The Great Commodore: The Exploits of Matthew Calbraith Perry

The Great Commodore: The Exploits of Matthew Calbraith Perry

The Great Commodore: The Exploits of Matthew Calbraith Perry

The Great Commodore: The Exploits of Matthew Calbraith Perry

Excerpt

The story of Matthew Calbraith Perry has been told once before. But it is one of those restless chronicles that need retelling with every generation, and can never be told the same way twice. Many men have lived lives like that. It is because they had a hand in the first shaping of forces that never desist but go on altering the destinies of nations throughout eternity. Hence their stature is always changing to posterity, and yesterday's picture is never the same as today's.

Scattered over the world still are men who remember the day of Perry's greatest exploits. Possibly there are some who have talked with the man himself. Their version of the events here narrated would have been colored by the small-talk of naval floggings and duels, and the politics of a nation that still held with slavery. But steam-driven iron-clads quickly made antiquarian curiosities out of Perry's naval innovations, and the Civil War cut new political patterns from whole cloth; so that the estimates of his contemporaries had little bearing on the Great Commodore's worth to the generation that followed.

In 1887 the Reverend William E. Griffis undertook to interpret Perry to his generation. He was a missionary of wide repute, and he says that the questions of his students in Japan, where he labored many years, first incited his study of the American sailor whom the Japanese adopted as their national hero. His story therefore is tinged with a moralist's exposition to an essentially fundamentalist audience; again a picture which, however well drawn, hardly shows the Great Commodore's lively relationship to our world of 1935.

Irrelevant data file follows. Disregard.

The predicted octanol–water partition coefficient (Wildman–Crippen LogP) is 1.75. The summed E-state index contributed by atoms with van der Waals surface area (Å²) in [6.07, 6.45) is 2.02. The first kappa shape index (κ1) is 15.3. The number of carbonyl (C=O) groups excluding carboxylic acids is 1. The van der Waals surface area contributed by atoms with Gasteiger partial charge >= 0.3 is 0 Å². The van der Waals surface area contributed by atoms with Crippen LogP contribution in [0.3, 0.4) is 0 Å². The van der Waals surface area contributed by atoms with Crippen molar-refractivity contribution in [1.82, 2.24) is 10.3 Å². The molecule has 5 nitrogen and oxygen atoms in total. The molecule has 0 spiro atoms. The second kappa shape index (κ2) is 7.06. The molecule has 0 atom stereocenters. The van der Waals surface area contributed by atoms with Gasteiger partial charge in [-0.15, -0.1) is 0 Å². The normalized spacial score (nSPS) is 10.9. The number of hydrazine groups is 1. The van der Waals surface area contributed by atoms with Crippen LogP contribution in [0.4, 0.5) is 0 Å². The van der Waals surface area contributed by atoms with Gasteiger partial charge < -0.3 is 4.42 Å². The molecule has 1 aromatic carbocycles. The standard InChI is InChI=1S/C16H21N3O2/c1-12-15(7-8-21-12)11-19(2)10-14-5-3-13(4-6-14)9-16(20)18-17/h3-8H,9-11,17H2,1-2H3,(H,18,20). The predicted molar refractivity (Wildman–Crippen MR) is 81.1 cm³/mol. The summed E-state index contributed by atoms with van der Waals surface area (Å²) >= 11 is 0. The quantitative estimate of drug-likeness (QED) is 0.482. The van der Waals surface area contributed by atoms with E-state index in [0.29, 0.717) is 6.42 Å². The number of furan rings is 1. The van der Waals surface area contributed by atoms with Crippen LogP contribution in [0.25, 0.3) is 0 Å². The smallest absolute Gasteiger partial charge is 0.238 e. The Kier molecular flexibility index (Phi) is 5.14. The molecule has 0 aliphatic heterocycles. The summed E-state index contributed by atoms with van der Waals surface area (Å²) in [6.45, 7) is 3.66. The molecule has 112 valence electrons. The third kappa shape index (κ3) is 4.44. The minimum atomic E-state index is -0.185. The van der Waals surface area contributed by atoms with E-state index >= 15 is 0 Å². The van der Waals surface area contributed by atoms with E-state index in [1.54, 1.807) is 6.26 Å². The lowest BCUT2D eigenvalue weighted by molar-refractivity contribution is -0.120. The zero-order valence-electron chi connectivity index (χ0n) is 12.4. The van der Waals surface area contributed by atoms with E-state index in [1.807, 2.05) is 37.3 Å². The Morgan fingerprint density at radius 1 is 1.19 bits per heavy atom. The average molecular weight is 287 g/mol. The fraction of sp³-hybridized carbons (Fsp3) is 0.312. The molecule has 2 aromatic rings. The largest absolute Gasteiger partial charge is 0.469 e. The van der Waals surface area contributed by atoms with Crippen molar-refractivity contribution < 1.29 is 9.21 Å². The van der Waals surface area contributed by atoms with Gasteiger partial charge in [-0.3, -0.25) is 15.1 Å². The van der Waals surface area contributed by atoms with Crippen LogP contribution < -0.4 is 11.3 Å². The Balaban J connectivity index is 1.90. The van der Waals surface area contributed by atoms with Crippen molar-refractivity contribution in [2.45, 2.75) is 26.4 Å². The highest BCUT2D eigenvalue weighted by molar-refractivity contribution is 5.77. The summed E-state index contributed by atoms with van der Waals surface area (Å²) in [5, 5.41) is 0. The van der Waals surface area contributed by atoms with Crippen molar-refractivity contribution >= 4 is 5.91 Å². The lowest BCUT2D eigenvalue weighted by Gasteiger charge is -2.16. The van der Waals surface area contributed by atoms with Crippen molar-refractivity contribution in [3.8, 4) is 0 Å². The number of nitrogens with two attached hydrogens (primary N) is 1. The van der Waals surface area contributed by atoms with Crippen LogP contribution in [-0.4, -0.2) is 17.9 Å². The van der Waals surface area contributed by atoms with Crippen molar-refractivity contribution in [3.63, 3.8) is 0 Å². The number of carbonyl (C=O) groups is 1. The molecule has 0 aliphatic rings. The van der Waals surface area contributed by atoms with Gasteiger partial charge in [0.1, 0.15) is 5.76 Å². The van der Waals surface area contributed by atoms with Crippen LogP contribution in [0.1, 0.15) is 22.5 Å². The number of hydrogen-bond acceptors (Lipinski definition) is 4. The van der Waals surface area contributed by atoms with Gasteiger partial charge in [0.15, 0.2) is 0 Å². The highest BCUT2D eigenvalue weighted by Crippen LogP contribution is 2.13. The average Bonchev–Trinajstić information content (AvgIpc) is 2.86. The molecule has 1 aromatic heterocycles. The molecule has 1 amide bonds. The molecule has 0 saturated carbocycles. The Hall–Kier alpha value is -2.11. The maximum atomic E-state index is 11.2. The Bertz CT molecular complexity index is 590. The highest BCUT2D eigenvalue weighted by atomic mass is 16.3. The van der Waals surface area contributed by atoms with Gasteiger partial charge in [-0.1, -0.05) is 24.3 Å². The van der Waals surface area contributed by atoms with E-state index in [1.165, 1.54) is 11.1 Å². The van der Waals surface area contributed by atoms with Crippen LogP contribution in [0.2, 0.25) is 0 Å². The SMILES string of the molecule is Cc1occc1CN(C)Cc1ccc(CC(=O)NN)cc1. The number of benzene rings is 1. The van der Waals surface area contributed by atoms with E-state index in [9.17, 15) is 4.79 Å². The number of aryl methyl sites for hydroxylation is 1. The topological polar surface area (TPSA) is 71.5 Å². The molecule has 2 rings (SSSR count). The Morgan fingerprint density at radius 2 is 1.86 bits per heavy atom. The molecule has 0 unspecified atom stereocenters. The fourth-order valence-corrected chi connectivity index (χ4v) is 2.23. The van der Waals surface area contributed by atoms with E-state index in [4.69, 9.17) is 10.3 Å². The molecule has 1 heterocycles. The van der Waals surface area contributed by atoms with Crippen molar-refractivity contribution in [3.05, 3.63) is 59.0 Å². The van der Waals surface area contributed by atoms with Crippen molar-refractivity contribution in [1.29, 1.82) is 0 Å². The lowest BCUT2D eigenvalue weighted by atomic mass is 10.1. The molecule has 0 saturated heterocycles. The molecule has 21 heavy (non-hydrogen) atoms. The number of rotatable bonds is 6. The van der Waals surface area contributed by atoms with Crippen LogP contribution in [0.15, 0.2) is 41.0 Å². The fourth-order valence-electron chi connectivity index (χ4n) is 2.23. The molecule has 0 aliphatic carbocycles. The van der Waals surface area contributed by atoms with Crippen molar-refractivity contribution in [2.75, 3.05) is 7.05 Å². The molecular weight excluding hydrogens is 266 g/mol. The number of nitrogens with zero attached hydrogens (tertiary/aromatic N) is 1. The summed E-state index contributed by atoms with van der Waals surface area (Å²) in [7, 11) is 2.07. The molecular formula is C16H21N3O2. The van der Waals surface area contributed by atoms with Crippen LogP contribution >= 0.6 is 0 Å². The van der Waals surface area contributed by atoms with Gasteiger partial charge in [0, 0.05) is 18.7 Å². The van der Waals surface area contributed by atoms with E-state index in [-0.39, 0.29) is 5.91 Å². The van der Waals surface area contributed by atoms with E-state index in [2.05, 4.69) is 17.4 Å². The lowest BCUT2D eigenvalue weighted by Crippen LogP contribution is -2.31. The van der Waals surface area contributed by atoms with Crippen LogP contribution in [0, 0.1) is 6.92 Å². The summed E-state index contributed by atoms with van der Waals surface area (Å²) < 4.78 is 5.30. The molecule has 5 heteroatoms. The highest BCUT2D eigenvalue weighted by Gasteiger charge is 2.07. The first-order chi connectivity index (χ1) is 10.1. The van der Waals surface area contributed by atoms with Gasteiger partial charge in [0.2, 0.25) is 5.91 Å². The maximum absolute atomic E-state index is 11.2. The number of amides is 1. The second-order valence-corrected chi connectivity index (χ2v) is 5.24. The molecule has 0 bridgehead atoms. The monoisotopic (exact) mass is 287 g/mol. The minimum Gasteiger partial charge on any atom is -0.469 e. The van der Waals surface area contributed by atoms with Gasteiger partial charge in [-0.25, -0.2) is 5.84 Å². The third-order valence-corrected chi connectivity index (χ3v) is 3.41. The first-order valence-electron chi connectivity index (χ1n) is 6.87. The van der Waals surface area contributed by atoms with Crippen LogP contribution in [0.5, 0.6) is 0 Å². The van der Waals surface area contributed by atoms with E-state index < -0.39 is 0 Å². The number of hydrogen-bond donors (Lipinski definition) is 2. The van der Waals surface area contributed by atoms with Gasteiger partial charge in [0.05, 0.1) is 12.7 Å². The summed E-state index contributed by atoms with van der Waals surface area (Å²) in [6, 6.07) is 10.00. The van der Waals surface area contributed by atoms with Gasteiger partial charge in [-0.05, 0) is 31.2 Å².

The narrative herewith offered is an attempt to portray a wholly remarkable personality, who in an era spiritually as remote from ours as that of the four English Georges, had the energy, the foresight, the drama-feeling and most of all the sheer rough-and-tumble tenacity of will to divine the future of America upon the world's seven seas, and bully his remote generation into preparing the way for ours.

At least, this is offered as a dignified excuse for launching another biographic caravel upon the seas of printer's ink already dubiously crowded. If the reader wishes the real truth, he may have it. Matthew Calbraith Perry's career includes more rip-roaring, two-fisted . . .

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